From Oilfield Wiki:
Corrosion is a natural potential hazard associated with oil and gas production and transportation. This results from the fact that an aqueous phase is inevitably co-produced with the oil and/or gas. The inherent corrosivity of this aqueous phase is then heavily dependent on the levels of dissolved CO2 and H2S acidic gases which are also co produced.
In the oil and gas sector corrosion is a serious problem. Internal corrosion in oil and gas industry is generally caused by water, carbon dioxide (CO2) and hydrogen sulfide (H2S), and also can be aggravated by microbiological activity. This internal corrosion needs to be controlled and monitored and Sensorlink provides tools that will be useful in these operations.
From Oilfield WIKI:
Erosion has been long recognized as a potential source of problems in oil and gas production systems. It refers to the loss of materials on internal surface of various parts of a production system due to production fluid mixture (especially with sand) that impacting the inner surface at an angle and typically at high velocity. Erosion has been long recognized as a potential source of problems in oil and gas production systems with numerous previous dangerous erosion failures that resulted in loss of containment.
As with corrosion it is important to monitor and control the erosion in a production system. Sensorlink provides tools that will help in this process.
Ultrasonic Pulse Echo
Ultrasonic pulse-echo measurement is a well-established Non-Destructive Testing (NDT) method for measuring wall thickness and detecting defects.
When it comes to erosion and corrosion monitoring, ultrasound has distinct advantages compared to other available techniques. It is noninvasive and measures the metal thickness directly and is not dependent on indicators like for example probes and coupons.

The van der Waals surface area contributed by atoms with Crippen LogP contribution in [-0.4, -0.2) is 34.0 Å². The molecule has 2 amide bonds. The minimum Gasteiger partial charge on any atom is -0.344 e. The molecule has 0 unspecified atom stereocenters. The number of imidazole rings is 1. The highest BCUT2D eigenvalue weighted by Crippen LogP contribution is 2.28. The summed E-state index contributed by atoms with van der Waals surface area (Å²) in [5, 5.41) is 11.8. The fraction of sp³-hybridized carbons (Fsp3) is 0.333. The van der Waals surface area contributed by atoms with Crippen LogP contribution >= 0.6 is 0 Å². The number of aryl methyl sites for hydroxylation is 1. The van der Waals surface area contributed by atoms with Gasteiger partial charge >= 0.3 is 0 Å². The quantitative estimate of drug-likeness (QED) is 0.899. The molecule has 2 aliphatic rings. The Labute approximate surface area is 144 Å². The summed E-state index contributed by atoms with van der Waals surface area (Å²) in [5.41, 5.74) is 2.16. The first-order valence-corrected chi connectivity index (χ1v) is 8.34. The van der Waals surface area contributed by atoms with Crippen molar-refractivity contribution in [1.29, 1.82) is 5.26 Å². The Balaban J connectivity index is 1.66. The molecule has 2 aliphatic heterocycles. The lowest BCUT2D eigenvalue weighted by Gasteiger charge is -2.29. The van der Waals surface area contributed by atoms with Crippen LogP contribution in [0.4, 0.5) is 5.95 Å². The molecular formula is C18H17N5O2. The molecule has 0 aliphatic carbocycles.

Advances in low-noise electronics, sensor technology and signal processing algorithms now make it possible to achieve high resolution results using a permanently installed ultrasonic pulse echo unit.
Sensorlink utilizes ultrasonic pulse-echo technology to provide accurate measurements of internal corrosion and erosion rates.
Ultrasonic measurement of wall thickness has conventionally been carried out manually by use of a suitable ultrasonic transducer and a measuring instrument. In most cases a basic probe utilizing a simple contact transducer to determine the thickness of the pipeline wall at a specific spot. This method usually yields a typical accuracy in the range of plus or minus 0.1 to 0.2 mm, depending on the skill of the operator.
The Sensorlink technology is capable of measuring changes in the wall thickness with greater accuracy, thus avoiding the uncertainty caused by inadequate instruments or unskilled operators. Wall thickness can be measured to a very high accuracy by repeating measurements at the same spot over time with permanently installed instrumentation.
Resolution of such high quality and accuracy has been made possible by careful refinement of Sensorlink equipment, production and technology, with notable innovations in the following areas:
- Signal processing
- Electronics with high signal to noise ratios
- Optimum placement of transducers relative to the pipewall
- Electronics and transducers capable of operating in seawater at great depth and in high temperature
- Temperature compensation capability: the system is able to adjust to variations in the speed of sound caused by temperature variations in the medium (seawater or steel)
- Delivers real time data
- Automated measurement, logging and analysis